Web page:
KUSA - Shamrocks and potatoes are synonymous with Ireland. The trouble is that potatoes are native to South America and the plants sold as shamrocks are really oxalis and originated in Central America. They're not even related to shamrocks.
It doesn't really matter but it's time to plant potatoes. And those fake "shamrocks" make great houseplants and may also be enjoyed in patio pots once the threat of frost has passed.
For gardeners on the Front Range, St. Patrick's Day also denotes the true beginning of the planting season. Within just a few weeks, we need to get our cool season crops in the ground. Some of us started even earlier but it's time to seed the vegetables and herbs that develop only in the cool weather of spring. They are all frost tolerant, but sheets or polypropylene row covers can be used for protection if severe cold threatens again. Pots of vegetables can, of course, be hauled inside if necessary.
Put peas, potatoes, spinach and lettuce at the top of your list, followed by chard, kale, cabbage, parsley, cilantro and other leafy greens, as well as beets, radish, turnips, carrots, onions, shallots and other root crops.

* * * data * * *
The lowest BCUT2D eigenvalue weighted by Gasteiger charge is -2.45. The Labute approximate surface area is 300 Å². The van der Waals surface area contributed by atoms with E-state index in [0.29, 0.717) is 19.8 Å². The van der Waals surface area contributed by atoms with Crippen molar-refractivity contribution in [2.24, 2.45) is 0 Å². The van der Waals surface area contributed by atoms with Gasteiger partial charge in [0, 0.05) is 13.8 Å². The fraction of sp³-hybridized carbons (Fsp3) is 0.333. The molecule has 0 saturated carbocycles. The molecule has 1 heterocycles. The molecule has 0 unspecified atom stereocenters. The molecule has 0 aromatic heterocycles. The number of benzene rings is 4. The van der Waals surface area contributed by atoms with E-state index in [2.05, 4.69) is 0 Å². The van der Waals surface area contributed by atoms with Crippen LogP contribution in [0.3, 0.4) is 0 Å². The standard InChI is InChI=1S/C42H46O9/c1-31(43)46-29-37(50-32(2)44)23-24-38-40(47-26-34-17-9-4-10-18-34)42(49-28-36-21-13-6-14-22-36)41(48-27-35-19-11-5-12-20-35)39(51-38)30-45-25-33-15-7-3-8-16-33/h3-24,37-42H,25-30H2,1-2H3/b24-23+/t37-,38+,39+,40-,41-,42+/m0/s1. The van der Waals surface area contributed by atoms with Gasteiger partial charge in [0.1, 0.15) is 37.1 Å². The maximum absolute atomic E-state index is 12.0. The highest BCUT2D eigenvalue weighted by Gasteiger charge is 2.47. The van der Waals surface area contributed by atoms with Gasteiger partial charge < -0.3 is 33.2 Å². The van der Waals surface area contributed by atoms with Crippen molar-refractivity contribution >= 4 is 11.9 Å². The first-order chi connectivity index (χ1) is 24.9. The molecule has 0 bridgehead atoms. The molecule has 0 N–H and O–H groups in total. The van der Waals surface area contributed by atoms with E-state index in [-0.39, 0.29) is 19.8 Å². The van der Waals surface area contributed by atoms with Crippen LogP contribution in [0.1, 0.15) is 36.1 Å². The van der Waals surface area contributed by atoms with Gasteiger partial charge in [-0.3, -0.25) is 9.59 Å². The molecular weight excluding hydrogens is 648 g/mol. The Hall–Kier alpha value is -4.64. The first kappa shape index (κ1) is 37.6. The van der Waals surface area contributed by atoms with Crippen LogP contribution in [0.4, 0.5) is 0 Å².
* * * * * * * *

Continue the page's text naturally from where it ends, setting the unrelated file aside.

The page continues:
On the patio and in flower beds, early colorful plants to brighten your outdoor living spaces include pansies, primroses, ornamental kale, snapdragons and dianthus.
If you buy primroses, I recommend the 'Supernova' series, with bright blossoms in yellow, purple, pink, magenta or orange. The flowers are held on "drumsticks" above the leaves. If kept deadheaded and fertilized with a bloom booster, they will bloom well into June. Plant them in the shade garden after that since they are perennial.
Now is also the time to patch or re-seed your lawn. Turf grass also grows and develops best during cool weather. Keep the seeds constantly moist during germination, which may mean checking them several times each day.
Plants are courtesy of Tagawa Gardens.